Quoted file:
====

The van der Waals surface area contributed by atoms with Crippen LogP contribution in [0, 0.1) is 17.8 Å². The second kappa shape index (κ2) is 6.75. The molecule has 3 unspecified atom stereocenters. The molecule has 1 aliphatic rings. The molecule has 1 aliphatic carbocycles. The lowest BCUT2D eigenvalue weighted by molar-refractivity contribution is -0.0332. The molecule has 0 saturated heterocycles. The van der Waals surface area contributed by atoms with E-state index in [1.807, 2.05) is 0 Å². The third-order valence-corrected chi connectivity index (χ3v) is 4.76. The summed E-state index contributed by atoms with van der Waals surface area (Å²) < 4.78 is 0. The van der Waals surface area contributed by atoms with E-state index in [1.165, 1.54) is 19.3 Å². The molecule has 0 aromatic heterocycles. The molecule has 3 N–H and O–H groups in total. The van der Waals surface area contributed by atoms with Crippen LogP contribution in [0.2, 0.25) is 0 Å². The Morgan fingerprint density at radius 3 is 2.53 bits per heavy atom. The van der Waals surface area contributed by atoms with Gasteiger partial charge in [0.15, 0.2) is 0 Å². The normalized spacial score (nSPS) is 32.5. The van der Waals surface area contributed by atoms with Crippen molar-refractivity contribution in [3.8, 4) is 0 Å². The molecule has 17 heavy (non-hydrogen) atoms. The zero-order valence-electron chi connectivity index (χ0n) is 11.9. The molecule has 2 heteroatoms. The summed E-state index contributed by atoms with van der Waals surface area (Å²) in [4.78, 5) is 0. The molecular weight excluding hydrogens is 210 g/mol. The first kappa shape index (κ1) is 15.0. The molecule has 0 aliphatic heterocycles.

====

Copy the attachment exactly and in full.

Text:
The van der Waals surface area contributed by atoms with Crippen LogP contribution in [0, 0.1) is 17.8 Å². The second kappa shape index (κ2) is 6.75. The molecule has 3 unspecified atom stereocenters. The molecule has 1 aliphatic rings. The molecule has 1 aliphatic carbocycles. The lowest BCUT2D eigenvalue weighted by molar-refractivity contribution is -0.0332. The molecule has 0 saturated heterocycles. The van der Waals surface area contributed by atoms with E-state index in [1.807, 2.05) is 0 Å². The third-order valence-corrected chi connectivity index (χ3v) is 4.76. The summed E-state index contributed by atoms with van der Waals surface area (Å²) < 4.78 is 0. The van der Waals surface area contributed by atoms with E-state index in [1.165, 1.54) is 19.3 Å². The molecule has 0 aromatic heterocycles. The molecule has 3 N–H and O–H groups in total. The van der Waals surface area contributed by atoms with Crippen LogP contribution in [0.2, 0.25) is 0 Å². The Morgan fingerprint density at radius 3 is 2.53 bits per heavy atom. The van der Waals surface area contributed by atoms with Gasteiger partial charge in [0.15, 0.2) is 0 Å². The normalized spacial score (nSPS) is 32.5. The van der Waals surface area contributed by atoms with Crippen molar-refractivity contribution in [3.8, 4) is 0 Å². The molecule has 17 heavy (non-hydrogen) atoms. The zero-order valence-electron chi connectivity index (χ0n) is 11.9. The molecule has 2 heteroatoms. The summed E-state index contributed by atoms with van der Waals surface area (Å²) in [4.78, 5) is 0. The molecular weight excluding hydrogens is 210 g/mol. The first kappa shape index (κ1) is 15.0. The molecule has 0 aliphatic heterocycles.